The parity in the NFL helps too. Every year when game one roles around your team has hope. After all the Panthers were 1-15 a couple years ago, and went to a Super Bowl last year. That doesn't happen in the NBA. I don't think anyone would argue that the Phoenix Suns are a couple years away from the finals.

I think the biggest problem for the NBA is they don't have many marketable stars. Let's look at some of the top stars in the league, and I think you will see most are not terribly appealing to the 22-48 upper middle class demographic.

Shaq: Maybe marginally
Kobe: He was before he had to undergo a rape trial
Iverson: No
Duncan: Great player, but boring to the masses
KG: Marginally, but he plays in Minny
Yao: Marginally, but limited English is an issue
Dirk: I don't see the American public latching on to a Euro
Peja: See above
Webber: No
Kidd: Marginally, but he beat his wife
Marbury: No

Do any of those players have what it takes to be the face of the league like a Jordan, Magic, or to a lesser degree Bird. I don't think so.

IMO opinion the NBA is preparing, for better or for worse, to have Lebron take that role.

It is a lot to shoulder for a 19 year old kid, but if you look at his game and the intangibles he is the best option.

What the NBA wants to market is a winner with a big smile, who says and does alll the right things on and off the court. To this point James' has done a good job of fitting that role. Will he continue to grow into it, who knows.

Chiwas
03-16-2004, 10:25 AM
Although I agree that the NBA is wanting and trying to make Lebron the figure lost with Jordan's retirement and the problems of Kobe, I don't think Lebron has the charisma enough to be that idol. What is more, I see Lebron having more personal problems in the future than Kobe or Webber; it's a premonition.

I think Carmelo has more charisma, although is not as good player as James. But who knows? Jordan wasn't very good at the beginning.

grbh
03-16-2004, 10:31 AM
Chiwas, I'm assuming you mean Jordan didn't have that charisma at the beginning not stats. He put up a monster rookie year.

28.2 Points
6.5 Rebounds
6 Assists
2.5 Steals
and shot over 50% from the field

Murphy3
03-16-2004, 11:06 AM
GRBH, you hit on a thing or two that I briefly touched on. It is a huge issue to the NBA that they market the players instead of the teams. What happens when the players that they market go through issues such as Kobe and Iverson? Obviously, it has a much bigger impact than it would if something similar happened to player in the NFL because the NFL markets the team.

I also asked whether or not it's possible to actually market the team instead of the player in the NBA. I don't know the answer. However, I do know that marketing the player as much as the NBA does has too big of a risk-reward factor. The risk can be far too high. So sure, the NBA has to market the players more than the NFL, but couldn't they find more of a 'happy median' between marketing the players and the teams?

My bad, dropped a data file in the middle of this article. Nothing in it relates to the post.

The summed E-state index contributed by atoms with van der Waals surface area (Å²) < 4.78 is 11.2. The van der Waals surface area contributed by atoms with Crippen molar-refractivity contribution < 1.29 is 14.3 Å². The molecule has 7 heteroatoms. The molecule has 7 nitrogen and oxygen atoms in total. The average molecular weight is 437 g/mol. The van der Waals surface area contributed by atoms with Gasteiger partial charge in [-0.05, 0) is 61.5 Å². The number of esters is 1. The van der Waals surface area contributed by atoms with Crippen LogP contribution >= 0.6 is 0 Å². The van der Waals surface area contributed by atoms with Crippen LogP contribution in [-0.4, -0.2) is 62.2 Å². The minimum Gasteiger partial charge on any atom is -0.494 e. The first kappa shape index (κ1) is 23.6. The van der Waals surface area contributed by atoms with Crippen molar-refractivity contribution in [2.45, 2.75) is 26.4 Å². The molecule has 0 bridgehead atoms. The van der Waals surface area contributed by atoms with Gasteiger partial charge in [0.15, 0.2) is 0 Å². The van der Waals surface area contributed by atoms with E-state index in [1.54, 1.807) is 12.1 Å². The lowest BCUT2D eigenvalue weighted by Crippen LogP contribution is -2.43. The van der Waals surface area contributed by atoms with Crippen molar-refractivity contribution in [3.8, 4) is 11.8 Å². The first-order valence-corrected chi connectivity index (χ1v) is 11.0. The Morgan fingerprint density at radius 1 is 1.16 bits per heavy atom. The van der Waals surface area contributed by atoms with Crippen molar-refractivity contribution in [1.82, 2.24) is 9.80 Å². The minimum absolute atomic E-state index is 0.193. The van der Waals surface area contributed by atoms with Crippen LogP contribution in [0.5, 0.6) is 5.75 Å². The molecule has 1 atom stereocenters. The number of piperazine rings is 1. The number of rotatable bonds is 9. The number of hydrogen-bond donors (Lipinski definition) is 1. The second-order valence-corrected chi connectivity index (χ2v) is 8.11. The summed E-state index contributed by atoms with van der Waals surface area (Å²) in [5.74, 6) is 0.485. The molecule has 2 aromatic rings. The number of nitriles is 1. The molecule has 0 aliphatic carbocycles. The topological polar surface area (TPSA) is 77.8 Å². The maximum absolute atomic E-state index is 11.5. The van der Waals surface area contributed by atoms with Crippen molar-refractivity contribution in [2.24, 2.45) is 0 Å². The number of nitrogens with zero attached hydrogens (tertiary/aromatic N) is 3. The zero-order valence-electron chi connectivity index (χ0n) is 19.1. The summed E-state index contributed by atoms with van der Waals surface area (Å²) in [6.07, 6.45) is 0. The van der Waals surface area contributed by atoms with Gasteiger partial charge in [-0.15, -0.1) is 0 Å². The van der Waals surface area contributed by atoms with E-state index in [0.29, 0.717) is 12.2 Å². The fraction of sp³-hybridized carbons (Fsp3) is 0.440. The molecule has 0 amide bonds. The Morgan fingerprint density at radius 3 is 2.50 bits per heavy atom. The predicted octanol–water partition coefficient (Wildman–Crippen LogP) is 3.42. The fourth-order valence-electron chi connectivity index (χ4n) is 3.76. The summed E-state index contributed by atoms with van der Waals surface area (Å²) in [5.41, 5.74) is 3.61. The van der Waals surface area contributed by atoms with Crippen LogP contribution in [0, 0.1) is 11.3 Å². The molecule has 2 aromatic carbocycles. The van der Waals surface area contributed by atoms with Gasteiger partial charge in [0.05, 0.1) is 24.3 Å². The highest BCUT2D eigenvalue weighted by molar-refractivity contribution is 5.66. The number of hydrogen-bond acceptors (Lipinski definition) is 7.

grbh
03-16-2004, 09:02 PM
Ii agree to a point M<urrrphy, but whi will you market:;;

Dallas: No
Kings: No
Lakerss:;; To some degree
Spurs: No
Minny: No, at lezst till kg wins

Jeremiah
03-16-2004, 09:23 PM
I don't really understand this statement at all. I guess when Dirk is drifting in and out of games, he's trying to remember if he put a cover sheet on his TPS report.



Quote




He seems to know that he plays a game, and doesn't work in an office or on the highway, or in a coal mine all day. The only other guy that exudes that I know of is Kevin Garnett. Mike Finley, or Peja Stojakovich might have that same perspective, I just don't know that because they don't make that sense public. That's just an aside.









I don't really understand this statement at all. I guess when Dirk is drifting in and out of games, he's trying to remember if he put a cover sheet on his TPS report.

That fact is painfully obvious. To clarify: my opinion of many NBA players, and professional athletes as well, is that they think they project the opinion that they are doing something that they are not. They seem to enjoy equating their job with that of a soldier in war, or like to tell the public how difficult it is to do what they do, athletic ability and skillset aside, or they seem to take their job a bit too seriously. The sideline reporters play to this as well when they ask them how hard it is to have been bounced from the first round 7 straight times, or how bad it must feel to be booed, or how hard it is to stop someone from scoring, that someone who just happened to not have been guarded at all. Allen and Kevin seem to answer such questions with the perspective that they are playing a game, and nothing more. For example, I remember Kevin being asked about a losing streak or being bounced from the first round 4 times straight and how difficult that must be on him, how does he fight through the struggle not to lose, or something along those lines. He answered that struggling was having 6 kids, leaks in the roof, holes in the clothes, some beans on the table, and two weeks before the next paycheck comes. It was a bit melodramatic, and he sidestepped the direct question, but it was refreshing to hear that not every player had a completely warped perspective courtesy of an insular life. With Allen, I canít seem to think of a specific example of this right now. However, I do like the perspective that he projects as far as the team vs me debate. He is nearly always putting his team to the front when he is being interviewed. Heís always giving credit to them. Not that heís taking credit away from himself, but he certainly is telling the interviewers that itís not just because of him that they win or lose, itís because of his team. That perspective is something that I think is good for the league. It is directly opposite of how Tracy McGrady talks about his team.